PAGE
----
Post-recession, it’s an ‘uphill battle’ for young people seeking jobs: study

Sarah Deshaies — CUP Quebec Bureau Chief

MONTREAL (CUP) — With 2012 convocation only weeks away, future graduates are looking at a grim job market as young workers have been the worst affected by the past recession, according to a recent study by TD Economics.

The 2008 recession hit young workers hard: workers under 25 held more than half of the 430,000 jobs that were lost over the recession, though they represent one-sixth of the labour force.

Those between the ages of 20 and 24 have fared better than those in the 15 to 19 bracket, but job recovery is still dismal for all young workers though the recession has ended. And 175,000 young workers have left the labour market since the start of the recession — meaning they just stopped looking. Youth unemployment now stands at 14.5 per cent, double that of the regular population.

This is a trend that accompanies economic slowdowns, said Francis Fong, economist and author of the study, pointing to similar situations in the ‘80s and ‘90s.

“Young people have always taken the brunt of these economic downturns,” explained Fong.

“The challenges that this generation faces are unique in that … not only are you facing competition from your own age cohort [and] people who lost their jobs during the recession … you’re facing competition from a lot of older workers who are now retired.”

Though Canada’s baby boom generation has just started to hit 65, many older workers are either returning from or delaying retirement to remain in the workforce. There has even been a “surge” in job creation for older workers post-recession, as 400,000 new jobs overall have been created for workers over 25 since before the recession began.

Leanne Ashworth, co-ordinator of the Concordia Student Union Housing and Job Bank said many graduates return for help, desperately seeking work. “We ask them, ‘What do you want to do?’ And they’ll say, ‘Anything.’”

To Iris Unger, these dismal numbers also echo what she sees as executive director of Youth Employment Services (YES), a career and business resource centre in Montreal.

“There’s a lot of young people out of work, and we’re seeing a lot more of them at the centre,” said Unger, who says pressure to find a job post-graduation from family and friends can take a mental toll on job seekers. “We’re seeing a big increase in young people getting stressed about the employment situation.”

Recently, the federal government slashed $6.5 million in funding for youth summer job programs, closing down job centres and moving many resources online. The office of Human Resources Minister Diane Finley defended the decision, saying that young people they surveyed said they were seeking out information online rather than at centres.

Unger criticized this justification, saying that the government should have also consulted resources like YES, and not just students. Hunting online for jobs is not a sure-fire way to get hired, she said.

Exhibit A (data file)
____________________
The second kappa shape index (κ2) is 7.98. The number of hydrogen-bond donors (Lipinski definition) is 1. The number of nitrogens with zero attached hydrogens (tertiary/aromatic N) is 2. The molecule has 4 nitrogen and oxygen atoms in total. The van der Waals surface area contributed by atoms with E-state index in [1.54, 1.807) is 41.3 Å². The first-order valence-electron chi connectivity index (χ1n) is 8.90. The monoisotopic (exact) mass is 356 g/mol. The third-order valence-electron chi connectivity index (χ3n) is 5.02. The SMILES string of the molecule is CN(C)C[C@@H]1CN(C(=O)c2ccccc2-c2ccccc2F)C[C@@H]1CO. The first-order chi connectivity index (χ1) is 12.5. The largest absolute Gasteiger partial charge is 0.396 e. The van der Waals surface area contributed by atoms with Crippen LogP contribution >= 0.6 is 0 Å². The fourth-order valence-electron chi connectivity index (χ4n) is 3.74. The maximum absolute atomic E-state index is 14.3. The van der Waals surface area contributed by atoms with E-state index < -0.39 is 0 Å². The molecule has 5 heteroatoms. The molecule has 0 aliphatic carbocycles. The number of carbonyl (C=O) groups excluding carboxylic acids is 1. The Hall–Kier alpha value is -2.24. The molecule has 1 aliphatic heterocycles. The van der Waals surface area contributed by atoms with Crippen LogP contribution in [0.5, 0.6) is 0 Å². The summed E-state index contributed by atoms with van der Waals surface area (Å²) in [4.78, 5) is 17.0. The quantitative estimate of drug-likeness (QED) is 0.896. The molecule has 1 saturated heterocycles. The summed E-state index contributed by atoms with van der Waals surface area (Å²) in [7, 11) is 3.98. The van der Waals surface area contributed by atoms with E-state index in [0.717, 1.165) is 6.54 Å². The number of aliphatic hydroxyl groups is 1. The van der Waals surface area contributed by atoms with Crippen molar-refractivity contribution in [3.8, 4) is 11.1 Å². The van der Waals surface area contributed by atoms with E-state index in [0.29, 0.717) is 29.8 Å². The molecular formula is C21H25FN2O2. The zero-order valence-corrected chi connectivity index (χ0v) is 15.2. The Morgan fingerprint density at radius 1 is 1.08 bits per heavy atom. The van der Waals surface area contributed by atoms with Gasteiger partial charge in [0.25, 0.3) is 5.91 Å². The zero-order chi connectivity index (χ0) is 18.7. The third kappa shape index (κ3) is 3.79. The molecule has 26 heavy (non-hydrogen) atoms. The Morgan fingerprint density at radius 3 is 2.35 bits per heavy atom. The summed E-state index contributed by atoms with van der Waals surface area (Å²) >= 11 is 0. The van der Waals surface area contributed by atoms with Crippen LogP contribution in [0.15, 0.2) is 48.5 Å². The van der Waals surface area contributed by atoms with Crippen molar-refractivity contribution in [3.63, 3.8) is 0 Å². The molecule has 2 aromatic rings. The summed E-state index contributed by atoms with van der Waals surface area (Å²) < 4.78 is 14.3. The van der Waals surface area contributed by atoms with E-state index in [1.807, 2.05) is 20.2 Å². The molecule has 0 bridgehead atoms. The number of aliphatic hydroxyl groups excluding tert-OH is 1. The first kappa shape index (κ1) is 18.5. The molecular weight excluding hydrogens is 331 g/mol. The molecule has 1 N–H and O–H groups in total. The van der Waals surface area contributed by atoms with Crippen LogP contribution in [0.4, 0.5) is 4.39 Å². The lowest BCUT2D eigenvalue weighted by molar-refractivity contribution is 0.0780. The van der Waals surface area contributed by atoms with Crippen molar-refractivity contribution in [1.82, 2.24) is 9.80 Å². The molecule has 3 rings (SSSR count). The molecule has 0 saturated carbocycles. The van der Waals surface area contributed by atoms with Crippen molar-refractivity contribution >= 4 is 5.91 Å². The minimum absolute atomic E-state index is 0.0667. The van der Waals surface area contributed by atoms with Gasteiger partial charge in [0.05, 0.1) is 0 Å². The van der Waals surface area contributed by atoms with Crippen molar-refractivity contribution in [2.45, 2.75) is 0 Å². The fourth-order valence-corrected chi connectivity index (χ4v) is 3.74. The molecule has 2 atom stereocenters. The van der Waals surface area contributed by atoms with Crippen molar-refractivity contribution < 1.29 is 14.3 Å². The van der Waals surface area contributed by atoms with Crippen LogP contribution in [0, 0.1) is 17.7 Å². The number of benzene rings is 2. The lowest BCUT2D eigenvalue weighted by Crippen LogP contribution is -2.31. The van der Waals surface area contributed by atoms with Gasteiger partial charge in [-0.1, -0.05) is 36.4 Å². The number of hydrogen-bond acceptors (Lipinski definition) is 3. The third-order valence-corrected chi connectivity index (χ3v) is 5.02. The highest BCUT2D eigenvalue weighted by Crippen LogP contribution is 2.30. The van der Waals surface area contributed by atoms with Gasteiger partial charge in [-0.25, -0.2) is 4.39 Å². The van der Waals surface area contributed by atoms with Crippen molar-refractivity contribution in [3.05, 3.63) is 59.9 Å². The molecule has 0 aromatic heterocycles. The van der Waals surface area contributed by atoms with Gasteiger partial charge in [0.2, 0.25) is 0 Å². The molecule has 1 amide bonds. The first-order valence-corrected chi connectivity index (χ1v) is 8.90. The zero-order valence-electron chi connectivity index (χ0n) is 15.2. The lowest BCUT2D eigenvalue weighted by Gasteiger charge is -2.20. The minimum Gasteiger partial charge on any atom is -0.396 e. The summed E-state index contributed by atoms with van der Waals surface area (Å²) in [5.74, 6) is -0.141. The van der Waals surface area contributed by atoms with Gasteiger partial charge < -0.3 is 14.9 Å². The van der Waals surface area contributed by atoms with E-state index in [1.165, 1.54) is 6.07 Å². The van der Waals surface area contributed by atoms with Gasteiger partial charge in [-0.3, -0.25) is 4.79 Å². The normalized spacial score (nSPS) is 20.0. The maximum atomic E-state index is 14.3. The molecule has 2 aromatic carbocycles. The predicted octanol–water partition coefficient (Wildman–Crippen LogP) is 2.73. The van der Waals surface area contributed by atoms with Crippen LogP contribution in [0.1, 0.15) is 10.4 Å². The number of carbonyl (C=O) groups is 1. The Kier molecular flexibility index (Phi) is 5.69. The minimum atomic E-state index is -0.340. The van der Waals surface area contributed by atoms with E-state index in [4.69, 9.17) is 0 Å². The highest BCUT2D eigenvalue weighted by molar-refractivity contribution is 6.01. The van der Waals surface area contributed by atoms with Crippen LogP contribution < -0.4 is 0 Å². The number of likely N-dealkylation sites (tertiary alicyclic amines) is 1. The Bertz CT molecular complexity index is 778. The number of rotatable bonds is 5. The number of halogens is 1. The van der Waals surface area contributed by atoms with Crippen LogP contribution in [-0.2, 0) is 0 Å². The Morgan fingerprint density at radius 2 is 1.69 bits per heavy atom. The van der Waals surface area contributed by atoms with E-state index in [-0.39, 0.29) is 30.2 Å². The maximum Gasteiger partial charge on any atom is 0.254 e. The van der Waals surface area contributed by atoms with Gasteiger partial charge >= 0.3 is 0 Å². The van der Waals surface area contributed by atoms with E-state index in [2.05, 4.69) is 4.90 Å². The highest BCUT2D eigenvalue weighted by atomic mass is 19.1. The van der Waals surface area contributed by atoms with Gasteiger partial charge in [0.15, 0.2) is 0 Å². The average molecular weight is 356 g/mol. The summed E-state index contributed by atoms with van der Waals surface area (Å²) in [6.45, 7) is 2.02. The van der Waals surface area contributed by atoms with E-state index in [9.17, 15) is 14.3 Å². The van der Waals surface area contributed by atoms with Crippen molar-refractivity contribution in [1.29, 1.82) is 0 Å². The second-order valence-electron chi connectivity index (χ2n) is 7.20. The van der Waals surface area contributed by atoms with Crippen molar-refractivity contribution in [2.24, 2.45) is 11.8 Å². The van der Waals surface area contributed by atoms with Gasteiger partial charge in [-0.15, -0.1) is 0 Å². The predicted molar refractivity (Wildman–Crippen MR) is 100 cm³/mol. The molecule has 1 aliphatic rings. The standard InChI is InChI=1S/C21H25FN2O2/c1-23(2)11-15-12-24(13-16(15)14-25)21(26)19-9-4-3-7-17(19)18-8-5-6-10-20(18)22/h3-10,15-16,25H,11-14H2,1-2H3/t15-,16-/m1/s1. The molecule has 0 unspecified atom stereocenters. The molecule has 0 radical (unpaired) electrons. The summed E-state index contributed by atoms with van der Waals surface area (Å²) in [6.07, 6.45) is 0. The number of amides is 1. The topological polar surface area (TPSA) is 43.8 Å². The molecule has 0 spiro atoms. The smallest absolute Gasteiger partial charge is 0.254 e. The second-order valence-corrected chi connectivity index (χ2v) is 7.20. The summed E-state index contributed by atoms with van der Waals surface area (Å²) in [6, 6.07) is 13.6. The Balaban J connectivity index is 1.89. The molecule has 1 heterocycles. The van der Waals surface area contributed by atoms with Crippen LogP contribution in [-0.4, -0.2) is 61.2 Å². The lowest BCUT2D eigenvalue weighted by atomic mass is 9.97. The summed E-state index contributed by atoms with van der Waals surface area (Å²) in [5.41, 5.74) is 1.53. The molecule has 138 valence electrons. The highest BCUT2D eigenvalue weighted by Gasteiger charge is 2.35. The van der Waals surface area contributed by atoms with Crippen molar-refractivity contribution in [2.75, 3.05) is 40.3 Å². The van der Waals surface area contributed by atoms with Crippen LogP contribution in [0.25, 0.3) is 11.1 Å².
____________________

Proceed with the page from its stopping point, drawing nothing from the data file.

And it will likely take a few more years before the labour market re-balances itself. Past studies have shown that it can take up to 10 years for young workers to regain their footing in the economy after a recession, according to Fong. And those who graduate in a recession stand to earn less income, a gap that only closes several years on.

Overall, “it’s not easy for young people to make it these days,” Fong conceded. So what does a young person with a newly-minted diploma do?

Having a online resume, like a LinkedIn account, is a good call, but don’t job hunt exclusively online. Instead of emailing out dozens of faceless CVs, make yourself known to potential employers by using “hidden connections” like networking, volunteering and internships.

“People need to be trying as many different things as possible and having face-to-face connections with employers instead of just firing things off on the Internet and never talking to someone,” Ashworth explained.

“The main way to get a job is through networking, which means getting out of the house,” Unger agreed.

One option is to offer to volunteer a few hours a week to get your foot in the door and gain experience, while supporting yourself at another job.

Unger added that it’s also crucial to find a supportive network of family and friends so you don’t sink into a funk.

And if you don’t find your dream job straight out of school? The report warns that not finding work after graduation “erodes a graduate’s skills and competitive edge,” and can lead to people taking “lesser” jobs, taking a hit to their income over the years.

Sometimes, it’s okay to settle for what you can get, according to Ashworth, but it’s also important to keep your eye on the prize.

“Find a survival job, keep your spirits up and try to focus on the long-term search, as well,” said Ashworth. “Don’t feel like you’re stuck there forever, but get your needs met first.”

(Photo by Sarah Deshaies/CUP)